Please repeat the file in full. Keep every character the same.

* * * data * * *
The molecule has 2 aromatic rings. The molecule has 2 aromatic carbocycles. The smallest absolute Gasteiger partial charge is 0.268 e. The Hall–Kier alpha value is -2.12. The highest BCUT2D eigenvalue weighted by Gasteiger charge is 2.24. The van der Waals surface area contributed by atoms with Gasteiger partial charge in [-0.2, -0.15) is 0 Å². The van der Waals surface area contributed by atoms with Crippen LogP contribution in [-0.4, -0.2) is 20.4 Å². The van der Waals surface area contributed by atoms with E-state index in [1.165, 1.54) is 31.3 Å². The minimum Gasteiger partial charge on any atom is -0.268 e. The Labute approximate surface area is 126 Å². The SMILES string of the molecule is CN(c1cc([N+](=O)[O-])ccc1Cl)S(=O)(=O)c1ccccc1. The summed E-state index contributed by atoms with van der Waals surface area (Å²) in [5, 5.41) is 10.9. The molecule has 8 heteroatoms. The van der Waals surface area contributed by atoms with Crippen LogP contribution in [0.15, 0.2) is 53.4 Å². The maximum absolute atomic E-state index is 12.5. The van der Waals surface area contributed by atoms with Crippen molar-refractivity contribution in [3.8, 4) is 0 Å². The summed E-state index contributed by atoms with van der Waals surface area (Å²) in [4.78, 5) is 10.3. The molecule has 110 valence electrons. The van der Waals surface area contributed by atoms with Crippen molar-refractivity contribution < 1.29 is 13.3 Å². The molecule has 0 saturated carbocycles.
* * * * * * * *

The molecule has 2 aromatic rings. The molecule has 2 aromatic carbocycles. The smallest absolute Gasteiger partial charge is 0.268 e. The Hall–Kier alpha value is -2.12. The highest BCUT2D eigenvalue weighted by Gasteiger charge is 2.24. The van der Waals surface area contributed by atoms with Gasteiger partial charge in [-0.2, -0.15) is 0 Å². The van der Waals surface area contributed by atoms with Crippen LogP contribution in [-0.4, -0.2) is 20.4 Å². The van der Waals surface area contributed by atoms with E-state index in [1.165, 1.54) is 31.3 Å². The minimum Gasteiger partial charge on any atom is -0.268 e. The Labute approximate surface area is 126 Å². The SMILES string of the molecule is CN(c1cc([N+](=O)[O-])ccc1Cl)S(=O)(=O)c1ccccc1. The summed E-state index contributed by atoms with van der Waals surface area (Å²) in [5, 5.41) is 10.9. The molecule has 8 heteroatoms. The van der Waals surface area contributed by atoms with Crippen LogP contribution in [0.15, 0.2) is 53.4 Å². The maximum absolute atomic E-state index is 12.5. The van der Waals surface area contributed by atoms with Crippen molar-refractivity contribution in [3.8, 4) is 0 Å². The summed E-state index contributed by atoms with van der Waals surface area (Å²) in [4.78, 5) is 10.3. The molecule has 110 valence electrons. The van der Waals surface area contributed by atoms with Crippen molar-refractivity contribution < 1.29 is 13.3 Å². The molecule has 0 saturated carbocycles.